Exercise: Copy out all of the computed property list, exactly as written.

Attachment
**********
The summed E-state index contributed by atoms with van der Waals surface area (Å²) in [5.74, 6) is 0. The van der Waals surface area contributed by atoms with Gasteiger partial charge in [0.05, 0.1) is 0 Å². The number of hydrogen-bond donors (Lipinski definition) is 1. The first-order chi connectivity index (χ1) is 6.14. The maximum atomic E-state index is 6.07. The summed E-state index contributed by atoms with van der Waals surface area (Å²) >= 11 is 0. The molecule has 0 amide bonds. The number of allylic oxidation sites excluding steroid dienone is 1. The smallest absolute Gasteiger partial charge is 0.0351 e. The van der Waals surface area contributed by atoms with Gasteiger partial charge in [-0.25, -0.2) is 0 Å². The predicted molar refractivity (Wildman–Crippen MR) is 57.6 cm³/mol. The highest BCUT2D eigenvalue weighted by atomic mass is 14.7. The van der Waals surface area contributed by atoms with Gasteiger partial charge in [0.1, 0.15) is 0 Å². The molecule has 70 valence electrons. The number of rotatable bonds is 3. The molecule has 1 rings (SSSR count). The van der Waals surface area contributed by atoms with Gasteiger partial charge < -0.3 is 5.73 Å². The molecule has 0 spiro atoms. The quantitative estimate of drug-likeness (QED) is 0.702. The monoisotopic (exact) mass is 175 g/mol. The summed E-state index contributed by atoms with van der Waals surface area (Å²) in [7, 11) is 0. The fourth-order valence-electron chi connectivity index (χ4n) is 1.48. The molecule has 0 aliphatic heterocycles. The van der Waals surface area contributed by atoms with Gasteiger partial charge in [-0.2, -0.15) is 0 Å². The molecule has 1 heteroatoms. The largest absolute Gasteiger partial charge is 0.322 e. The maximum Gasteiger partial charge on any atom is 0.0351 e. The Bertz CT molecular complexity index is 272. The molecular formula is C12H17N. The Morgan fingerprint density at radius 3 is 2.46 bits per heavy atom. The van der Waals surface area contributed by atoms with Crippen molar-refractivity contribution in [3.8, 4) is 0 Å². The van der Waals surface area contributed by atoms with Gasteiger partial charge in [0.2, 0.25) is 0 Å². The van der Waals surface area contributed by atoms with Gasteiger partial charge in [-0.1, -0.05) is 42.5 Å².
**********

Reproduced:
The summed E-state index contributed by atoms with van der Waals surface area (Å²) in [5.74, 6) is 0. The van der Waals surface area contributed by atoms with Gasteiger partial charge in [0.05, 0.1) is 0 Å². The number of hydrogen-bond donors (Lipinski definition) is 1. The first-order chi connectivity index (χ1) is 6.14. The maximum atomic E-state index is 6.07. The summed E-state index contributed by atoms with van der Waals surface area (Å²) >= 11 is 0. The molecule has 0 amide bonds. The number of allylic oxidation sites excluding steroid dienone is 1. The smallest absolute Gasteiger partial charge is 0.0351 e. The van der Waals surface area contributed by atoms with Gasteiger partial charge in [-0.25, -0.2) is 0 Å². The predicted molar refractivity (Wildman–Crippen MR) is 57.6 cm³/mol. The highest BCUT2D eigenvalue weighted by atomic mass is 14.7. The van der Waals surface area contributed by atoms with Gasteiger partial charge in [0.1, 0.15) is 0 Å². The molecule has 70 valence electrons. The number of rotatable bonds is 3. The molecule has 1 rings (SSSR count). The van der Waals surface area contributed by atoms with Gasteiger partial charge < -0.3 is 5.73 Å². The molecule has 0 spiro atoms. The quantitative estimate of drug-likeness (QED) is 0.702. The monoisotopic (exact) mass is 175 g/mol. The summed E-state index contributed by atoms with van der Waals surface area (Å²) in [7, 11) is 0. The fourth-order valence-electron chi connectivity index (χ4n) is 1.48. The molecule has 0 aliphatic heterocycles. The van der Waals surface area contributed by atoms with Gasteiger partial charge in [-0.2, -0.15) is 0 Å². The molecule has 1 heteroatoms. The largest absolute Gasteiger partial charge is 0.322 e. The maximum Gasteiger partial charge on any atom is 0.0351 e. The Bertz CT molecular complexity index is 272. The molecular formula is C12H17N. The Morgan fingerprint density at radius 3 is 2.46 bits per heavy atom. The van der Waals surface area contributed by atoms with Crippen molar-refractivity contribution in [3.8, 4) is 0 Å². The van der Waals surface area contributed by atoms with Gasteiger partial charge in [0.2, 0.25) is 0 Å². The van der Waals surface area contributed by atoms with Gasteiger partial charge in [-0.1, -0.05) is 42.5 Å².